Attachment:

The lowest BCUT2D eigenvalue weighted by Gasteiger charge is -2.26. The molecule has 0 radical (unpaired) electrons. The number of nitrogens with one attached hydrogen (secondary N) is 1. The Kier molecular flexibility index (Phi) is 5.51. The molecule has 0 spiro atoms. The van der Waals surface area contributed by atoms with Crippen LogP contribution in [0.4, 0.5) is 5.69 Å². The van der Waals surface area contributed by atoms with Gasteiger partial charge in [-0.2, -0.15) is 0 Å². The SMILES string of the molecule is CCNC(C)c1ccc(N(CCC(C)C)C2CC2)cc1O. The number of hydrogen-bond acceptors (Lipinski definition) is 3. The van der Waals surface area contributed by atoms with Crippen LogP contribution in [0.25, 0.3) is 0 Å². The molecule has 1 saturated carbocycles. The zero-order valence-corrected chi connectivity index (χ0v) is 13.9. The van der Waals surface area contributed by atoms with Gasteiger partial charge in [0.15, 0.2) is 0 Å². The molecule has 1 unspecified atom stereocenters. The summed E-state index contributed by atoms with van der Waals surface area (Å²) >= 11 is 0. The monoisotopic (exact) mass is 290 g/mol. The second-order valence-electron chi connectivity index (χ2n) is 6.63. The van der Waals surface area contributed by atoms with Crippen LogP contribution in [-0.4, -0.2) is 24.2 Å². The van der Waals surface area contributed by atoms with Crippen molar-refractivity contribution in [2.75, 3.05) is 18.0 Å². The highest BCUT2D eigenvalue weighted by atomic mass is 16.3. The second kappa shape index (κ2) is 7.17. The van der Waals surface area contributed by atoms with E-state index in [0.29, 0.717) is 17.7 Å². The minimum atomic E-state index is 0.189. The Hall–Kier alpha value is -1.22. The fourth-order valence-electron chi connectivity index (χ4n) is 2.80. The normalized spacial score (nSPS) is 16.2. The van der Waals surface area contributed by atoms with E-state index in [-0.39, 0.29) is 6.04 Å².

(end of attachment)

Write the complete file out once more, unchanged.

The lowest BCUT2D eigenvalue weighted by Gasteiger charge is -2.26. The molecule has 0 radical (unpaired) electrons. The number of nitrogens with one attached hydrogen (secondary N) is 1. The Kier molecular flexibility index (Phi) is 5.51. The molecule has 0 spiro atoms. The van der Waals surface area contributed by atoms with Crippen LogP contribution in [0.4, 0.5) is 5.69 Å². The van der Waals surface area contributed by atoms with Gasteiger partial charge in [-0.2, -0.15) is 0 Å². The SMILES string of the molecule is CCNC(C)c1ccc(N(CCC(C)C)C2CC2)cc1O. The number of hydrogen-bond acceptors (Lipinski definition) is 3. The van der Waals surface area contributed by atoms with Crippen LogP contribution in [0.25, 0.3) is 0 Å². The molecule has 1 saturated carbocycles. The zero-order valence-corrected chi connectivity index (χ0v) is 13.9. The van der Waals surface area contributed by atoms with Gasteiger partial charge in [0.15, 0.2) is 0 Å². The molecule has 1 unspecified atom stereocenters. The summed E-state index contributed by atoms with van der Waals surface area (Å²) >= 11 is 0. The monoisotopic (exact) mass is 290 g/mol. The second-order valence-electron chi connectivity index (χ2n) is 6.63. The van der Waals surface area contributed by atoms with Crippen LogP contribution in [-0.4, -0.2) is 24.2 Å². The van der Waals surface area contributed by atoms with Crippen molar-refractivity contribution in [2.75, 3.05) is 18.0 Å². The highest BCUT2D eigenvalue weighted by atomic mass is 16.3. The second kappa shape index (κ2) is 7.17. The van der Waals surface area contributed by atoms with E-state index in [0.29, 0.717) is 17.7 Å². The minimum atomic E-state index is 0.189. The Hall–Kier alpha value is -1.22. The fourth-order valence-electron chi connectivity index (χ4n) is 2.80. The normalized spacial score (nSPS) is 16.2. The van der Waals surface area contributed by atoms with E-state index in [-0.39, 0.29) is 6.04 Å².